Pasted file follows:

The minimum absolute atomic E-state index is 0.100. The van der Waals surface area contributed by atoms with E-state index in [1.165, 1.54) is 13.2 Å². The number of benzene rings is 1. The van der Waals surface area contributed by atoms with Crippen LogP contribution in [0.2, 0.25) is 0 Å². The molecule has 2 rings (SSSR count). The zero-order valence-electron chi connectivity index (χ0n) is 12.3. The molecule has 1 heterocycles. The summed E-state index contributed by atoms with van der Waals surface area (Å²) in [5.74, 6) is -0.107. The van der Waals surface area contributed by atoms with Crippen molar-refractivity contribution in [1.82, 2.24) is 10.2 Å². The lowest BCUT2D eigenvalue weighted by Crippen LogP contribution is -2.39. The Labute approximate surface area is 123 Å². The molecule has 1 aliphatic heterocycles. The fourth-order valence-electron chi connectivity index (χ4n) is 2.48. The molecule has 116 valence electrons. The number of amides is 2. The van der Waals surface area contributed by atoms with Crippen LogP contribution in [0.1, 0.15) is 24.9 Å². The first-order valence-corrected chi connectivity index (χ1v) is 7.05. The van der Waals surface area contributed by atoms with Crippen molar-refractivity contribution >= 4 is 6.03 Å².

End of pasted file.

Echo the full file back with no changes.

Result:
The minimum absolute atomic E-state index is 0.100. The van der Waals surface area contributed by atoms with E-state index in [1.165, 1.54) is 13.2 Å². The number of benzene rings is 1. The van der Waals surface area contributed by atoms with Crippen LogP contribution in [0.2, 0.25) is 0 Å². The molecule has 2 rings (SSSR count). The zero-order valence-electron chi connectivity index (χ0n) is 12.3. The molecule has 1 heterocycles. The summed E-state index contributed by atoms with van der Waals surface area (Å²) in [5.74, 6) is -0.107. The van der Waals surface area contributed by atoms with Crippen molar-refractivity contribution in [1.82, 2.24) is 10.2 Å². The lowest BCUT2D eigenvalue weighted by Crippen LogP contribution is -2.39. The Labute approximate surface area is 123 Å². The molecule has 1 aliphatic heterocycles. The fourth-order valence-electron chi connectivity index (χ4n) is 2.48. The molecule has 116 valence electrons. The number of amides is 2. The van der Waals surface area contributed by atoms with Crippen LogP contribution in [0.1, 0.15) is 24.9 Å². The first-order valence-corrected chi connectivity index (χ1v) is 7.05. The van der Waals surface area contributed by atoms with Crippen molar-refractivity contribution >= 4 is 6.03 Å².